• What was her political role and what goals did she set out to meet? What political role did she play in her arrest and death? Was she autonomous in her actions or merely being influenced and used by her mentors?
    • Quote: A warning from Thomas More: “Good Madam… I shall beseech you to take my good mind in good worth… many folk desire to speak with you… But some hap to be curious and inquisitive of things that little pertain unto their parts; and some might peradventure hap to talk of such things as might peradventure after turn to much harm…”
  • Anne Askew – In 1545, after being kicked out of her home by her Catholic husband, Askew traveled to London where she was soon apprehended and examined for her Protestant beliefs. She recorded her examinations – the first in 1545 and the second in 1546 – and her manuscripts were published after her execution on July 16, 1546, by John Bale, a Protestant activist.
      • Were her words her own, or were they edited? What was her political and religious significance, before and after her execution? Was she used by others or working as her own free agent?
    • Quote: John Bale praises Askew: “Soch a won was she… whose harte the lorde opened by the godlye preachynge of Paule… “

2. Amanda [2]

Amanda walked towards the register, picking up a bag of miniature chocolate-chip cookies, an orange juice and a rather unappetizing ham-and-cheese sandwich along the way. She smiled at the woman who rang up her things, gave her student ID to be swiped and then carried her dinner over to the furthest table she could find that was still more or less clean. She sat down, tipping her things onto the table, and pulled out her cell-phone. She had found Jake’s number in her phone book and was almost about to hit the “SEND” button to dial it when she stopped herself. She’d promised herself that she wouldn’t bug Jake too much this summer. He had told her that he was doing much better and needed her to give him some space. It was hard, though, after spending all of her freshman year calling him two or three times a day to see if he was doing okay – and he hadn’t been, at first. He had forgotten to buy groceries and had gone hungry, not knowing what to do. He’d gotten so engrossed in his latest novel that he’d forgotten to go to job interviews. He’d been as helpless as a puppy, and Amanda’s heart ached for him.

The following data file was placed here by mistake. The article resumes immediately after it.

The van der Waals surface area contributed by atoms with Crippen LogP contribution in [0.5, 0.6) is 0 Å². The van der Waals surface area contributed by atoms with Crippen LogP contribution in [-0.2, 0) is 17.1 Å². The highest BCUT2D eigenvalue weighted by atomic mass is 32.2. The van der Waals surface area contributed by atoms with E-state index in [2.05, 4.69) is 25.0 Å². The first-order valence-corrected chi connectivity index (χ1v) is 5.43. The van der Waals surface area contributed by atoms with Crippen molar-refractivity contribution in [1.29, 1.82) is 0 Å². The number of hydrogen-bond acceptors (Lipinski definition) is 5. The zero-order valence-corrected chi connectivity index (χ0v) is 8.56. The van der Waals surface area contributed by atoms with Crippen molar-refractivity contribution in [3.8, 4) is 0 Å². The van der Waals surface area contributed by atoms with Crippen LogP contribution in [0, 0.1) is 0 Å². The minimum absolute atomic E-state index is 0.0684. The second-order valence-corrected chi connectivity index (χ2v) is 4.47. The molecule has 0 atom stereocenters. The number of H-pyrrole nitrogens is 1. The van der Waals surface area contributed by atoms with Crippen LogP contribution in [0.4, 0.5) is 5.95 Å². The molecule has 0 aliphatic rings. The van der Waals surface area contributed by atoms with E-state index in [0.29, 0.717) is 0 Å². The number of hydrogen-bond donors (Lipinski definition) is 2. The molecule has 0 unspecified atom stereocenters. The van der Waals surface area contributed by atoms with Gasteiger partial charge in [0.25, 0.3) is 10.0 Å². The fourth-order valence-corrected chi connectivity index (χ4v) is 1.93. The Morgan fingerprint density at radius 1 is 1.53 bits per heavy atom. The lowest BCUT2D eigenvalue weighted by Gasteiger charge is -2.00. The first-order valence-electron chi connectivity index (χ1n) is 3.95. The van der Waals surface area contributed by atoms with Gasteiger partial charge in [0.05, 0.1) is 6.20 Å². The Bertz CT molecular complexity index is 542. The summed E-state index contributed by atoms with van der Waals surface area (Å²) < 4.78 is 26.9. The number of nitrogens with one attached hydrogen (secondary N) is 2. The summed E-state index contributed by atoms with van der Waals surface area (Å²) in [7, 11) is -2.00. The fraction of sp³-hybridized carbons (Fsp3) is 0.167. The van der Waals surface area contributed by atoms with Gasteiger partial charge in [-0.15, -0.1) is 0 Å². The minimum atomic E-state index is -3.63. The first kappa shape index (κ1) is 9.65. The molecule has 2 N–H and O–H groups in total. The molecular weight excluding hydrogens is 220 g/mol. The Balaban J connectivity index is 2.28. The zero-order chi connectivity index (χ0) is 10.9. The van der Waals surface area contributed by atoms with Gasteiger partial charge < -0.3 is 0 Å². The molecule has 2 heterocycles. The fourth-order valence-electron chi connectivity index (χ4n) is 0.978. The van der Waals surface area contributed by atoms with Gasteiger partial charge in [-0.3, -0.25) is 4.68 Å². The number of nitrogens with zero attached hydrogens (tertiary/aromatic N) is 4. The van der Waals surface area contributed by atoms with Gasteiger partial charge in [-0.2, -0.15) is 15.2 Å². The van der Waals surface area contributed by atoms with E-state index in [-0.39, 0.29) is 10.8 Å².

But he’s doing better now, she reminded herself sternly. Ever since he’d gotten the job waiting tables at Lila’s, a twenty-four hours diner that was in downtown Hartscreek, he’d been able to pay his bills, he’d been buying groceries and had learned to make himself mac-and-cheese and some other basic dishes, and he was even doing his own laundry. Amanda suspected that the change had to do with a certain Bo, another waiter at Lila’s, who’d been slowly creeping into her conversations with Jake. That was a good thing, though. Maybe he’ll be able to get over what Mom and Dad did to him after all.

Putting her phone firmly back in her bag, Amanda pulled out a well-worn copy of Pride and Prejudice instead. She had a biography of Elizabeth I in her bag, as well as a stuffy book about politics – she was doing some reading in order to decide which courses to sign up for in the coming semester. But it was still vacation time, damn it, and she was going to read a comfort book and not study for a while.

Security, and Lack Thereof

As some of you may know, I’m flying to the United States in a week. I’m extremely eager for this trip, which, of course, makes the time move all the slower. I’ve been obsessing, planning and re-planning, mentally packing and making lists for days now – and with all that came the comparisons between here and NOT here. In musing about the differences between a country fraught with chaos, namely Israel, and a country fraught with a different sort of chaos, namely the US, I stumbled upon a very small but fundamental difference between the places. It’s something I almost never remember until I’m actually in the US.

When most of you walk into a grocery store, a theater, a mall, a cafe or any other public place – you just walk in. You open the door, and walk in. Here, it is not so. Here, there will be a guard. There is always a guard. There will forever be a guard. No matter what public place you enter here, you will have to surrender your bag, purse or back-pack to a guard’s cursory glance, their hands feeling inside it or weighing it to see how heavy it is. In places like the Jerusalem Central Bus Station, you’ll have to go so far as to pass your things through a metal detector. At the entrance to most malls, you yourself have to go through a metal-detector.

After being used to handing over your belongings everywhere you go, I’m always struck by how odd it feels in the US, or anywhere else for that matter, where you don’t have to do that. You can just… walk in. Incredible.

Happy-Happy-Joy-Joy

I’m not a great patriot, not when it comes to Israel, nor when it comes to the US. However, it’s an incredible feeling, knowing that when I go to college I’ll be able to actually support my government and take an acitve interest in its doings, instead of cringing whenever I hear the President’s voice- as I’ve been doing for the past eight years.